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drug price controls

President Trump rightly wants to crack down on “foreign freeloaders” — the wealthy Western nations that pay pennies on the dollar for prescription drugs that were invented in America.

This freeloading is unquestionably a problem. Americans pay nearly twice as much for advanced drugs as Europeans. It’s unfair that we foot the lion’s share of the bill for drug research and development, while our supposed allies use socialist price controls to shirk their share of the burden.

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The president’s advisers will soon release a plan to combat this freeloading — but it falls far short of the mark. It wouldn’t hold our allies accountable. It would merely reward their mooching behavior while hurting American patients. Let’s hope Trump tells his advisers to go back to the drawing board.

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The plan, coming from the Department of Health and Human Services, would change how Medicare “Part B” pays for advanced physician-administered drugs. Patients depend on Part B for a variety of highly potent treatments for cancer, immune disorders, and multiple sclerosis.

Currently, participating physicians buy Part B drugs on their own. Medicare then reimburses them based on the average U.S. sales price of the drug.

The new proposal would overhaul that system. Medicare would reimburse physicians based on an “International Pricing Index” — essentially an average of the prices in 14 countries with government-regulated drug markets. HHS officials claim this reform, often known as reference pricing, would cut Medicare Part B drug costs by almost a third.

The 14 reference countries — which include France, Canada, Finland, and Japan — have wholly or partly socialized healthcare systems that cap drug prices. HHS’ indexing scheme would import those socialist price controls into Part B.

That would stall medical progress. Our comparatively free-market drug pricing system has made the United States the engine of global pharmaceutical innovation. We produce half of all new medicines.

Creating a breakthrough drug isn’t easy. Research and development takes years, even decades, and costs more than $2 billion on average. Only 12 percent of medicines that enter clinical trials ever receive FDA approval.

Drug companies price their products to compensate for these huge risks and research costs. They earn most of their profits from the U.S. market and sell medicines in price-controlled foreign countries only to make some marginal revenue.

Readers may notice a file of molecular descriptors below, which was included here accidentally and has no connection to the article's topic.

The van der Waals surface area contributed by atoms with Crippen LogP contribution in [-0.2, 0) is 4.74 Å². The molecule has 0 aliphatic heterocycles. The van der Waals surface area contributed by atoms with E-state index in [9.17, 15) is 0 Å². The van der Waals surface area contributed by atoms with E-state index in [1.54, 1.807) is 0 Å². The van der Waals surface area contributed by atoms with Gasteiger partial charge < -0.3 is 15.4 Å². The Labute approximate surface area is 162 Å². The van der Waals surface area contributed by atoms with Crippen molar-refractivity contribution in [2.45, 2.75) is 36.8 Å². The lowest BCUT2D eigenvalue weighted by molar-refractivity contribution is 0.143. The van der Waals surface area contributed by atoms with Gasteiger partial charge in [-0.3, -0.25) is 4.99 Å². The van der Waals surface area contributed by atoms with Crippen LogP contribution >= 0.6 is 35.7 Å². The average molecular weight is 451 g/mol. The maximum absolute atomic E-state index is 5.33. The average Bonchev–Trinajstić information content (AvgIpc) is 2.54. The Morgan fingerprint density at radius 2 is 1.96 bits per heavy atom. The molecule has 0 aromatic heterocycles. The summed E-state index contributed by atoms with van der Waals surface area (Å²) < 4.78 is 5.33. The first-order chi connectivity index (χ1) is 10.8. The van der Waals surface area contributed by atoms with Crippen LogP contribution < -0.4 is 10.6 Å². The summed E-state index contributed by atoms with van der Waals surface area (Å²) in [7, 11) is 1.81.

If the United States adopts foreign price controls, companies won’t continue taking on enormously risky research projects. The rate of innovation will stall, and patients will have fewer new medicines. By one calculation, indexing Part B reimbursements to foreign prices will lead to three fewer state-of-the-art drugs every year.

HHS’ plan would also make companies wary of launching products in the United States. Patients in the reference countries have significantly less access to breakthrough medicines. Companies often decide that it’s not worth the regulatory cost to sell their products in those nations due to price controls.

If HHS’ plan were implemented, Americans would soon face the same life-threatening access barriers that many Europeans, Canadians, and Japanese face. On average, less than half of all new medicines created over the last decade were available in those countries. By contrast, 88 percent were available to Americans.

The Trump administration is rightly frustrated with foreign freeloading. American drug companies do the hard work of innovating, and American patients pay full price — meanwhile, foreign patients reap the benefits at substantial discounts.

But indexing Part B reimbursements to artificially low foreign prices doesn’t fix that problem. It merely spreads the suffering to the very patients they’re trying to help.

There’s a better way. As part of its efforts to make international trade deals fairer, the administration could demand that our trading partners bulk up their intellectual property protections. Stronger IP measures would finally force our trading partners to pay market prices for U.S.-invented medicines.

Trump promised to never allow America to become a socialist country, and I believe him. The president can honor that promise by nixing the price control scheme cooked up by his advisers.

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